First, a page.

Just three months shy of her first birthday, Houston’s Alesha Kajani was admitted to the hospital. Suffering from an elevated fever and a precariously low red blood count, she was administered four doses of antibiotics. Alesha’s mom, Mehreen, did not understand what was happening to her only child, and prayed that this was just a fluke—something that could be taken care of quickly and life would go back to being all diapers and giggles.

After a multitude of tests, the doctors informed Mehreen that Alesha had a rare form of bone marrow disease—so rare that only 14 people in the world are diagnosed with this. Bone marrow disease, the Kajani family soon learned, is a type of cancer that affects the blood and bone marrow. Nine-month-old Alesha would have to fight for her life.

Upon diagnosis, matters progressed swiftly. Alesha was in a hospital more than she was at home. She started receiving blood transfusions four to five times a week. During blood transfusions, a doctor or nurse placed a small needle into the vein, then the blood moved from the bag through a rubber tube into the vein through the needle. Vital signs were monitored very carefully throughout the procedure to make sure Alesha’s body accepted the blood and no adverse reactions occurred.

Horrific side-effects ensued. Alesha stopped eating. A peripherally inserted central catheter line (PICC) had to be entered. The PICC line allowed for total parenteral nutrition (TPN), which is a method of feeding that bypasses the gastrointestinal tract. Alesha would get the nutrition she needed in order to survive. She was still getting transfusions, had numerous infections, and was in and out of intensive care. At one point, just when Mehreen thought Alesha was out of the woods, she had yet another life-threatening reaction.

“There is nothing like watching your daughter’s vital signs drop as a medical team tries to keep her alive,” Mehreen said.

Nearly insurmountable fear and grief plagued the Kajani family’s multiple nights in the hospital. But that would not let the family lose hope and faith that better days were coming.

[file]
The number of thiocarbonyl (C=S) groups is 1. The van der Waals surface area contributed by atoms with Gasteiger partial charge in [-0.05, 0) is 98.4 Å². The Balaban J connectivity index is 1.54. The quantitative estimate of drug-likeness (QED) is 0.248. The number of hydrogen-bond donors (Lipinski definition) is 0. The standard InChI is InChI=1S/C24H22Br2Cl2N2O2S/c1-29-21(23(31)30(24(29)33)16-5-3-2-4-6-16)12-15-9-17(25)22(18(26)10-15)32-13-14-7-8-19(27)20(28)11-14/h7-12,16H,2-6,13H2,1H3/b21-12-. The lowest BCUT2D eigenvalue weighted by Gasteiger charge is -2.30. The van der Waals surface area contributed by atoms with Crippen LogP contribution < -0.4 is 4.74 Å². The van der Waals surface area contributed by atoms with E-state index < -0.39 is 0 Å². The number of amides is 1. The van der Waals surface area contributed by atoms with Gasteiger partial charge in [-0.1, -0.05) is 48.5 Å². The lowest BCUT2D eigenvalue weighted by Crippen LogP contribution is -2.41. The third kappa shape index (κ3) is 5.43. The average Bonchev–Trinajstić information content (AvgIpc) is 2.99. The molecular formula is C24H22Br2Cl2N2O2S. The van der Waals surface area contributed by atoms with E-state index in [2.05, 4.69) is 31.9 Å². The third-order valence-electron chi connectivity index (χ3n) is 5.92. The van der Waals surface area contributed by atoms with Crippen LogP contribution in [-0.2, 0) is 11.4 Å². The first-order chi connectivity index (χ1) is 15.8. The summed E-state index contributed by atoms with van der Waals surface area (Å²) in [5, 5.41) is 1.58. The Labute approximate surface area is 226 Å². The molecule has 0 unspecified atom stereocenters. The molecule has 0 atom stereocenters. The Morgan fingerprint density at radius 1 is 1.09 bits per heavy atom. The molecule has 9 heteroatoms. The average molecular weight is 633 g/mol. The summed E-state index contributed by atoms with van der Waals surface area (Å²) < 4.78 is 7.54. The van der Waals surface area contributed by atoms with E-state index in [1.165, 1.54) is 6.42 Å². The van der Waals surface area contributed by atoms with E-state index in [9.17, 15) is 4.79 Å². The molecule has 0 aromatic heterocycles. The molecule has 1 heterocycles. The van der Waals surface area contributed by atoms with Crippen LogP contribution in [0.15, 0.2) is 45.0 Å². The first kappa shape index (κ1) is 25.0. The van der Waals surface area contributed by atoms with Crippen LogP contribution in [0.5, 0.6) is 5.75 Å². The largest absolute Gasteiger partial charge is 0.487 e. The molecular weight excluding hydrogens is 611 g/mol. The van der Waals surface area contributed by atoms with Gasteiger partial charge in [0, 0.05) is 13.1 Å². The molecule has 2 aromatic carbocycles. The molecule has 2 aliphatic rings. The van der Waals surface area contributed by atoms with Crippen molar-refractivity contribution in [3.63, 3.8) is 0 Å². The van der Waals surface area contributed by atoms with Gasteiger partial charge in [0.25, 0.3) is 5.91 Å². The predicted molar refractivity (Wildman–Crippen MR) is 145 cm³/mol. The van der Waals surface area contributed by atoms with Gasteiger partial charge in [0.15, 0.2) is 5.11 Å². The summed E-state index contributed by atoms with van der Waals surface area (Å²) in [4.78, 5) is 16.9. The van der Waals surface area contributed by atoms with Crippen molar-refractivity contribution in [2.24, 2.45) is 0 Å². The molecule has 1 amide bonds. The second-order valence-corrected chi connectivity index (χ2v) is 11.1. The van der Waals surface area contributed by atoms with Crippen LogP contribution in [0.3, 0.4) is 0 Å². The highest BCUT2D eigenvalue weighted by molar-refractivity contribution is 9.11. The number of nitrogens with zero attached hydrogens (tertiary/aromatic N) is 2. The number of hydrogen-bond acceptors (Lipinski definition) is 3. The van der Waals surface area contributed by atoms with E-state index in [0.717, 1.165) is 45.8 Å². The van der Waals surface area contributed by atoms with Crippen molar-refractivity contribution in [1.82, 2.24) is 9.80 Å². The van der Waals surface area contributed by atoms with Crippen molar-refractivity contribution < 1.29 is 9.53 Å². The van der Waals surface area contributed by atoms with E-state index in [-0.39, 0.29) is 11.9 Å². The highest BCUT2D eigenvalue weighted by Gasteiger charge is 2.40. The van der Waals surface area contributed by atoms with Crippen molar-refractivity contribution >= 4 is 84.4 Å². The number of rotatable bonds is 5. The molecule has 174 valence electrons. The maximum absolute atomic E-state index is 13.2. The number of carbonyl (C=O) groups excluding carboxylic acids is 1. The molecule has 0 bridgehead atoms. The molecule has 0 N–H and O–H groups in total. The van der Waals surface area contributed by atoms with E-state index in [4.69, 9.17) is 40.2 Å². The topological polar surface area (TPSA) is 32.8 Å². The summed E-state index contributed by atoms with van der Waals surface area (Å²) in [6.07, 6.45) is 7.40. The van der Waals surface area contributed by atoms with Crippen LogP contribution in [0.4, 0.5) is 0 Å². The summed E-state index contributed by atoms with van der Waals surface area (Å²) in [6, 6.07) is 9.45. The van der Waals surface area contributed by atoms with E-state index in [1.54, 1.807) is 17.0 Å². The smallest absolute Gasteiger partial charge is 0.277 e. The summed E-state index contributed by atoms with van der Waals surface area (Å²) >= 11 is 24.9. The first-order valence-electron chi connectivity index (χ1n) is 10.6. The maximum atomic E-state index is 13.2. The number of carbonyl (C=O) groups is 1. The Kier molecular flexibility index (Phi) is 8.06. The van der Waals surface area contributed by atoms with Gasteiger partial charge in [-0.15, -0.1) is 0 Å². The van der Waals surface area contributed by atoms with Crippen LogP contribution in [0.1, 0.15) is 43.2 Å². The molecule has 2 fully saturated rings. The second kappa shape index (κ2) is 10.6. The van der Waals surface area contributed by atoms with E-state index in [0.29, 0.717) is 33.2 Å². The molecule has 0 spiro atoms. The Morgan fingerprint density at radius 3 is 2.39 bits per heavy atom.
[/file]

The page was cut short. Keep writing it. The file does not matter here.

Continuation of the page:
How did Alesha get this disease? Unfortunately, it’s hard to identify what the underlying factors were that triggered the disease to become active. One known cause is through genetic and ethnic background. In fact, studies show that bone marrow disease is more likely to occur in people of Asian heritage.

Finding a match for a bone marrow transplant is nearly impossible. In Alesha’s case, she had a 1 in 19 million chance to find a match; she had better chances of winning the lottery. In other words, every person in Texas would need to take a quick test to see if they would be a match for her. The test entails a quick swab of your cheek with a cotton swab and can be done by following directions in a mail-in kit or at a donor center or even a bone marrow drive.

Salima’s Story
On a Friday evening in Denver Jamatkhana, announcements were read and included plans for a bone marrow registration drive planned by the Aga Khan Social Welfare Board. Salima Dadani was in attendance that night and quickly registered. That evening she had her cheek swabbed and was done within a minute. Truth be told, it was so quick and easy that she had forgotten all about it.

Two and a half years later, Salima received a call that would not only change her life but save Alesha’s. She was asked if she would still be interested in donating her bone marrow and potentially saving a life.

“There was no question in my mind, it was going to happen however and whenever it needed to. I was blessed to be chosen,” Salima said.